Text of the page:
What makes Thumbelina so eerily prescient for someone on the spectrum is that very often, this perceived responsibility to those who conditionally accept her is what keeps turning her around on her journey. Most of the people (okay, bizarrely anthropomorphic fantasy critters) she meets are dismissive of her love affair with the fairy prince, instead demanding she accept the help of those who know better than she does; people who belittle her, who turn on her as soon as she’s no longer grateful for their idea of “help”. These situations are difficult for her to navigate not only because of her relative inexperience with the world, but because of her desire to be engaged in a social circle on her own level, literally and figuratively.

Shockingly, the clown makeup is the least of his crimes.

Exacerbating the issue is her helpful sidekick Jacquimo(maybe less emphasis on “helpful,” as Jacquimo is a swallow who never once suggests he fly the defenseless teenager back to her mom) whose major contributions to the plot are deciding how Thumbelina’s problems should be solved for her and offering her trite platitudes instead of any actual help. If any experience is recognizable to the point of being uncomfortable, it’s this one: the fact that for as many people who choose to be ignorant about ASD, there are just as many well-meaning people who cannot recognize the gap between the social difficulties faced by those who are on the spectrum and those who are not. It’s telling that Thumbelina’s lowest point in the film comes not when she is told her boyfriend is Disney Dead (so, “dead until the heroic third-act twist”) but when she is reunited with Jacquimo in a moment of extreme doubt. Instead of extending any emotional support or offering to talk her through her problems in a constructive way, he spouts more baseless encouragement and abandons her in order to continue the search for the legendary Vale of the Fairies, a quest that was only ever a massive waste of time (both in-universe and in the film’s narrative) and cost her the chance to get home before a severe winter front.

This beat is the moment Thumbelina’s patient temperament breaks; when she allows herself, for the first time in the film, to be actively angry. Angry at her friends for seemingly abandoning her, angry at herself for believing she could pursue her own dreams in a world that doesn’t care about her, and angry at those who manipulated her and demeaned her into serving their own purposes. It’s the latter slight which finally compels her to run out on her last would-be suitor, throwing all caution to the wind and declaring that she’s going home, winter be damned. Autistic characters have rarely been permitted to be angry, much less towards the people offering them broken support systems they don’t want. Distressed or upset, perhaps, but angry with the level of autonomy neurotypical characters enjoy? You’re dreaming.

The fact that it takes the majority of the movie for Thumbelina to stand up for herself isn’t something I can defend as a deliberate choice when the screenplay was written in a week. It’s a decision that primarily exists to keep the plot of the original story moving, while adding certain scenes to keep us emotionally engaged - and although these additional beats really do help the film, they do not save it. However, the final product we got, for as scattershot as it is, is a stronger picture altogether if you don’t ascribe to the idea that Thumbelina is neurotypical - if you frame her problems from the perspective of someone with ASD, you start to recognize that many of her struggles are rooted in her issues with navigating social situations and advocating for herself, which anyone on the spectrum will tell you do not become easier once you’ve learned to identify them.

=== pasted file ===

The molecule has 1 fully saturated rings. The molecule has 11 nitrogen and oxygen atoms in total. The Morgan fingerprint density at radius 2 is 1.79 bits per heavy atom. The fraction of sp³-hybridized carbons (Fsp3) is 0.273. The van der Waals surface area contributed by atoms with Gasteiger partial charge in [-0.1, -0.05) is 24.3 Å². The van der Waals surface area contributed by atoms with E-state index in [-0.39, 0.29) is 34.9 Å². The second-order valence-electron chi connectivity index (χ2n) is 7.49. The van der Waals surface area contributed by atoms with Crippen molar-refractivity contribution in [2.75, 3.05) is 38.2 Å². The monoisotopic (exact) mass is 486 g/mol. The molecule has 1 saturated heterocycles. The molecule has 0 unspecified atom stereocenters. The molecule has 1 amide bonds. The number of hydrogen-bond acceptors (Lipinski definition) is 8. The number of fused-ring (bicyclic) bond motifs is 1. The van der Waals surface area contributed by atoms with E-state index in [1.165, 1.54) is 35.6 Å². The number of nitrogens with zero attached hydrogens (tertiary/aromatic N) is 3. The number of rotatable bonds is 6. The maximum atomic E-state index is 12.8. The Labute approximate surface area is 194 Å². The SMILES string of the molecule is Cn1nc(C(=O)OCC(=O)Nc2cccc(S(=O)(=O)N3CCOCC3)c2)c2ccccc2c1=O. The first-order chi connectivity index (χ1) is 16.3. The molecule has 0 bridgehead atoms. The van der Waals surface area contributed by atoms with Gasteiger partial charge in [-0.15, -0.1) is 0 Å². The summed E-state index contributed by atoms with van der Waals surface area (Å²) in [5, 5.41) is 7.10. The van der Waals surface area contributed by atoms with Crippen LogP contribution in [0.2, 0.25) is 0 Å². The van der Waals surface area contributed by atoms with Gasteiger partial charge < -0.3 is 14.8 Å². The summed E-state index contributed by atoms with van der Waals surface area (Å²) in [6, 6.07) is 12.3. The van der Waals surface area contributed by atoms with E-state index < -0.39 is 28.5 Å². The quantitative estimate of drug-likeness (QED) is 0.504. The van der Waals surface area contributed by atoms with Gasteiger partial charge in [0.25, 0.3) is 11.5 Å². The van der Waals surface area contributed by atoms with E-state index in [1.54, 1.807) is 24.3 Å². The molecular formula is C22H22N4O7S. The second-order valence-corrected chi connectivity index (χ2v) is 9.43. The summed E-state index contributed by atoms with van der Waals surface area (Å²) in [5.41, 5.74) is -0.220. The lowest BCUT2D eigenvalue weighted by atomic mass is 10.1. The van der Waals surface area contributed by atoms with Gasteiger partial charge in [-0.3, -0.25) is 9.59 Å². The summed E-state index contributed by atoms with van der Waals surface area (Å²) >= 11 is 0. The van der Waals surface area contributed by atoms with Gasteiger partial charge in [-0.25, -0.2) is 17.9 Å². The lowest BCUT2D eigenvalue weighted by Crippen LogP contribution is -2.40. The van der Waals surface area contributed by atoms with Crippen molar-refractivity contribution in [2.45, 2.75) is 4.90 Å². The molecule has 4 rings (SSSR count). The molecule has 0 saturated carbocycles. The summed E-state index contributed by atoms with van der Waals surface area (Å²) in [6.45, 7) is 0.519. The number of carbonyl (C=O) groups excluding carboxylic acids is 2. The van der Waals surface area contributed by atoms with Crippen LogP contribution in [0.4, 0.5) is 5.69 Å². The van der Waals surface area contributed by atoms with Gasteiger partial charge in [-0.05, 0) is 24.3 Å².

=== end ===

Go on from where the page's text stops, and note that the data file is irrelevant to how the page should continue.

It retroactively gives her final story beat - earning a magical pair of wings - more power because the wings are no longer some obligatory reference to the original fairy tale, or a last minute gift from the plot to its main character: they’re the symbol of her growth into someone who recognizes the power within themselves to do the seemingly impossible.

The point I’m trying to make here is, admittedly, more of a downer than I’d like it to be.

The fact that I need to construct elaborate interpretations of films which never set out to represent me, yet resonated enough that I felt obligated to justify those interpretations at length, speaks to the progress we still have yet to make in terms of ASD representation. Even if I’ve come to be somewhat at peace with overthinking that representation into existence, I don’t speak for everyone. It’s simply irresponsible to pretend I can do so.

On the other hand, the idea of someone unintentionally reflecting my specific experience through art is not only kind of the point of art, but some level of evidence that speaking to those on the spectrum is not as impossible as those working in the entertainment industry would make it seem. There are so many ways to tell these stories that they will, inevitably, slip into narratives that were not explicitly designed for them in ways that are, ironically, more dignified than the feel-good inspiration porn hole most fall into.

I grew up with such a Very Special Episode view of my ASD - that it was something I had to justify and explain to the people around me, that I was some kind of walking teaching moment. It’s such an old way of thinking: it’s a relic from an era where we needed to make autistic people make sense. Well, it’s 2020, and I’m done making myself make sense. I’ve spent too long trying.

I’m finding myself wherever I please, and if I cannot find it, I will make it.